LONDON: UK's Boris Johnson will visit European capitals this week on his first overseas trip as prime minister, as his government said Sunday it had ordered the scrapping of the decades-old law enforcing its EU membership.

Johnson will travel to Berlin on Wednesday for talks with German Chancellor Angela Merkel and on to Paris Thursday for discussions with French President Emmanuel Macron, Downing Street confirmed on Sunday, amid growing fears of a no-deal Brexit in two and a half months.

The meetings, ahead of a two-day G7 summit starting Saturday in the southern French resort of Biarritz, are his first diplomatic forays abroad since replacing predecessor Theresa May last month.

Johnson is expected to push for the EU to reopen negotiations over the terms of Brexit or warn that it faces the prospect of Britain's disorderly departure on October 31 -- the date it is due to leave.

European leaders have repeatedly rejected reopening an accord agreed by May last year but then rejected by British lawmakers on three occasions, despite Johnson's threats that the country will leave then without an agreement.

In an apparent show of intent, London announced Sunday that it had ordered the repeal of the European Communities Act, which took Britain into the forerunner to the EU 46 years ago and gives Brussels law supremacy.

The order, signed by Brexit Secretary Steve Barclay on Friday, is set to take effect on October 31.

"This is a landmark moment in taking back control of our laws from Brussels," Barclay said in a statement.

"This is a clear signal to the people of this country that there is no turning back -- we are leaving the EU as promised on October 31, whatever the circumstances -- delivering on the instructions given to us in 2016."

The moves come as Johnson faces increasing pressure to immediately recall MPs from their summer holidays so that parliament can debate Brexit.

More than 100 lawmakers, who are not due to return until September 3, have demanded in a letter that he reconvene the 650-seat House of Commons and let them sit permanently until October 31.

"Our country is on the brink of an economic crisis, as we career towards a no-deal Brexit," said the letter, signed by MPs and opposition party leaders who want to halt a no-deal departure.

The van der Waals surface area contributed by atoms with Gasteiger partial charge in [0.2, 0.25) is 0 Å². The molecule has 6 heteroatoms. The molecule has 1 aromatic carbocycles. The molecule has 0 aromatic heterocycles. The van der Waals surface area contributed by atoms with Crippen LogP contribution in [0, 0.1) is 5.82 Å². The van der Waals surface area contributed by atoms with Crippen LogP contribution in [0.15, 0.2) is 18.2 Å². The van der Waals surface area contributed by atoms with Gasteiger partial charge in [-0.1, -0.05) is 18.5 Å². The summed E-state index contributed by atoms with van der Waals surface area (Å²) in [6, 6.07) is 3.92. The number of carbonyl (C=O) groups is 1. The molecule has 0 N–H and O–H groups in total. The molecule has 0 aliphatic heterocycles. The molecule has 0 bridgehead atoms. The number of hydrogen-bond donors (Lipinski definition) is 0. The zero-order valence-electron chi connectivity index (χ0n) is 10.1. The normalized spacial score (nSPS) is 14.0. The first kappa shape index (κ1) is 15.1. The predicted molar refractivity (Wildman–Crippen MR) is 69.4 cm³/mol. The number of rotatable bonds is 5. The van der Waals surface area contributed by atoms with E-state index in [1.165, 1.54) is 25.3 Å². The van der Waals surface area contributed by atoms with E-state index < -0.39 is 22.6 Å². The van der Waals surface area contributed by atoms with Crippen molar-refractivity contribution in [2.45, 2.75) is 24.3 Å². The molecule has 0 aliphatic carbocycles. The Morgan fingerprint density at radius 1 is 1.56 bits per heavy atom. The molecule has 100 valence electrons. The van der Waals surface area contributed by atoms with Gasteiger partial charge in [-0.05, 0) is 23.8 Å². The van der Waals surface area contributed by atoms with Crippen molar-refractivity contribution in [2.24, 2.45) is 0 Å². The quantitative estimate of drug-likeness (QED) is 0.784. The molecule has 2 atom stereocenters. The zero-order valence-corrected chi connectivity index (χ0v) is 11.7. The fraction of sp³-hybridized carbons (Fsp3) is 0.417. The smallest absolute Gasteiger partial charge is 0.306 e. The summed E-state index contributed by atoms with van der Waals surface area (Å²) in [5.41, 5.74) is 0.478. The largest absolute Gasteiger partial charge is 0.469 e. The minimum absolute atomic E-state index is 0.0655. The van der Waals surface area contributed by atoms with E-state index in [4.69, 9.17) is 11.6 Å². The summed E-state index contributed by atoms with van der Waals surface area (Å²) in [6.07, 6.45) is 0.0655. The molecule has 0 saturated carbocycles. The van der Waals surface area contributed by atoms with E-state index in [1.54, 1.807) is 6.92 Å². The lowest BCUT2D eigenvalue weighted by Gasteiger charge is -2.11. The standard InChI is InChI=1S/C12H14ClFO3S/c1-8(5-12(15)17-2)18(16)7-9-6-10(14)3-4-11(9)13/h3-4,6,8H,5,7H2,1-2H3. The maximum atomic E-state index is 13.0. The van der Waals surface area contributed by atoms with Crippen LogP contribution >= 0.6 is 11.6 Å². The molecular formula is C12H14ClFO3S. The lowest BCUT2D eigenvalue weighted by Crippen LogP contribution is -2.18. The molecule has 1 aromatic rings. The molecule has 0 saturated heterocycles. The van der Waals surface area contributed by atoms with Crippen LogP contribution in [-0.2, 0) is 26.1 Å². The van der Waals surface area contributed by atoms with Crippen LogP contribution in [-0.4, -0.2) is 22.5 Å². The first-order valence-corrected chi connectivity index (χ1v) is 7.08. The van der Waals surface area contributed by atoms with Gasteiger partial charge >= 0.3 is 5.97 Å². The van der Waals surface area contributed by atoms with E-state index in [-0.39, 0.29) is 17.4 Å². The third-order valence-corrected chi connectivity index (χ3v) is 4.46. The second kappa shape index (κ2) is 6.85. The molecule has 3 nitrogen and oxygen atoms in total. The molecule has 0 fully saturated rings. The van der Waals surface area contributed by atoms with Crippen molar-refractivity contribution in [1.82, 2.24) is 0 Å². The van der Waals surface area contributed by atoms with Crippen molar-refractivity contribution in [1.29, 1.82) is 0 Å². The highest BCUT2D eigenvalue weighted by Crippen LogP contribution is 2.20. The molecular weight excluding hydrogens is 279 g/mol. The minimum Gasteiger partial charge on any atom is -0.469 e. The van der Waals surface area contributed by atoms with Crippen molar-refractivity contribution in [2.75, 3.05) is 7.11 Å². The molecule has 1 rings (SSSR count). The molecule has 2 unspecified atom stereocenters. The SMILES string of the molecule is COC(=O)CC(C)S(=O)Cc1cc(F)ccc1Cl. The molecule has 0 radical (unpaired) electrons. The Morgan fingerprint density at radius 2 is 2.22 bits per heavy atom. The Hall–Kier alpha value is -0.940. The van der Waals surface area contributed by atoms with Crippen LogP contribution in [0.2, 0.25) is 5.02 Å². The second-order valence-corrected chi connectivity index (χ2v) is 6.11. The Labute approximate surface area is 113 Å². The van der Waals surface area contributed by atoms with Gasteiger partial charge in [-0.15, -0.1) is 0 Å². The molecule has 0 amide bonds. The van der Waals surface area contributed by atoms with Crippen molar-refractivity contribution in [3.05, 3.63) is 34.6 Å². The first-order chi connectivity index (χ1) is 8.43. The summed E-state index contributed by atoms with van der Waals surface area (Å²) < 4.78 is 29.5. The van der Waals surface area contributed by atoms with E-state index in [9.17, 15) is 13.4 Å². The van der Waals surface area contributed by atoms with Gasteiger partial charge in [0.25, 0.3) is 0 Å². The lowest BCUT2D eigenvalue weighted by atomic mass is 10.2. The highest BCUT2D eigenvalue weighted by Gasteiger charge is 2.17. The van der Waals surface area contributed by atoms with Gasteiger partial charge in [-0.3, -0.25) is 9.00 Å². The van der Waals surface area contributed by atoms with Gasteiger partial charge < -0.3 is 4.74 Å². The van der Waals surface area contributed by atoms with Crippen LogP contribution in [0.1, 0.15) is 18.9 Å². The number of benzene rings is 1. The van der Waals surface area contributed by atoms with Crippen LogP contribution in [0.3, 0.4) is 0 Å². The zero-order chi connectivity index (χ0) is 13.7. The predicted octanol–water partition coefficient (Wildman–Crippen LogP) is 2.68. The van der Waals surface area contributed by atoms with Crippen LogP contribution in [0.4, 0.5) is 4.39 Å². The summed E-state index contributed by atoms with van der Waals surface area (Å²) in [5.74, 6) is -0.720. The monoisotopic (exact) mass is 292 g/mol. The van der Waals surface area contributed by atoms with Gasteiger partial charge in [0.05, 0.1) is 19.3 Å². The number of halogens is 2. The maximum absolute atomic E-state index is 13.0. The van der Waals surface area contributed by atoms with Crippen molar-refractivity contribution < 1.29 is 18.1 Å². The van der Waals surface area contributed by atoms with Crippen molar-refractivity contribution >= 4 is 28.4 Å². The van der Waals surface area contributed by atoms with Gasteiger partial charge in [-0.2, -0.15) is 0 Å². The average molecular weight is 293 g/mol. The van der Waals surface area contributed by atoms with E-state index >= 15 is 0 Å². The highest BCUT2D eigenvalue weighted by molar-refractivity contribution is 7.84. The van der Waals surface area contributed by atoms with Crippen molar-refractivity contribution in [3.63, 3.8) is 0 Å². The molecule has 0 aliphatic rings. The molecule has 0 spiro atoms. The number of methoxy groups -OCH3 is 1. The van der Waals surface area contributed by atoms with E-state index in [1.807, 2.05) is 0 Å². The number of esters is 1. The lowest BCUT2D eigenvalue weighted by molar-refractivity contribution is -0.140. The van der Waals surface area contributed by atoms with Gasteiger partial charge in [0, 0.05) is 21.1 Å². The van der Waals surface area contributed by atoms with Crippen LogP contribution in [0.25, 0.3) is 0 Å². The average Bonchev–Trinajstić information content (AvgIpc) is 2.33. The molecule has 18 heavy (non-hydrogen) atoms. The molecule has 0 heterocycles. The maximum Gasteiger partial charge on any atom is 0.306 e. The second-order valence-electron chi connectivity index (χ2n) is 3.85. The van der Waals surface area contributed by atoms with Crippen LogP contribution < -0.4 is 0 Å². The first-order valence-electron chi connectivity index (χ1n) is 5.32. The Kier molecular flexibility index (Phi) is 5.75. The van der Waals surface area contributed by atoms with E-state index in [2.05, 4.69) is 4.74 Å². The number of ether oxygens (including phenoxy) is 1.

"We face a national emergency, and parliament must be recalled now."

Parliament is set to break up again shortly after it returns, with the main parties holding their annual conferences during the September break.

Main opposition Labour leader Jeremy Corbyn wants to call a vote of no confidence in Johnson's government after parliament returns.

He hopes to take over as a temporary prime minister, seek an extension to Britain's EU departure date to stop a no-deal Brexit, and then call a general election.

"What we need is a government that is prepared to negotiate with the European Union so we don't have a crash-out on the 31st," Corbyn said Saturday.

"This government clearly doesn't want to do that."

Britain could face food, fuel and medicine shortages and chaos at its ports in a no-deal Brexit, The Sunday Times newspaper reported, citing a leaked government planning document.

There would likely be some form of hard border imposed on the island of Ireland, the document implied.

Rather than worst-case scenarios, the leaked document, compiled this month by the Cabinet Office ministry, spells out the likely ramifications of a no-deal Brexit, the broadsheet claimed.

The document said logjams could affect fuel distribution, while up to 85 percent of trucks using the main ports to continental Europe might not be ready for French customs.

The availability of fresh food would be diminished and prices would go up, the newspaper said.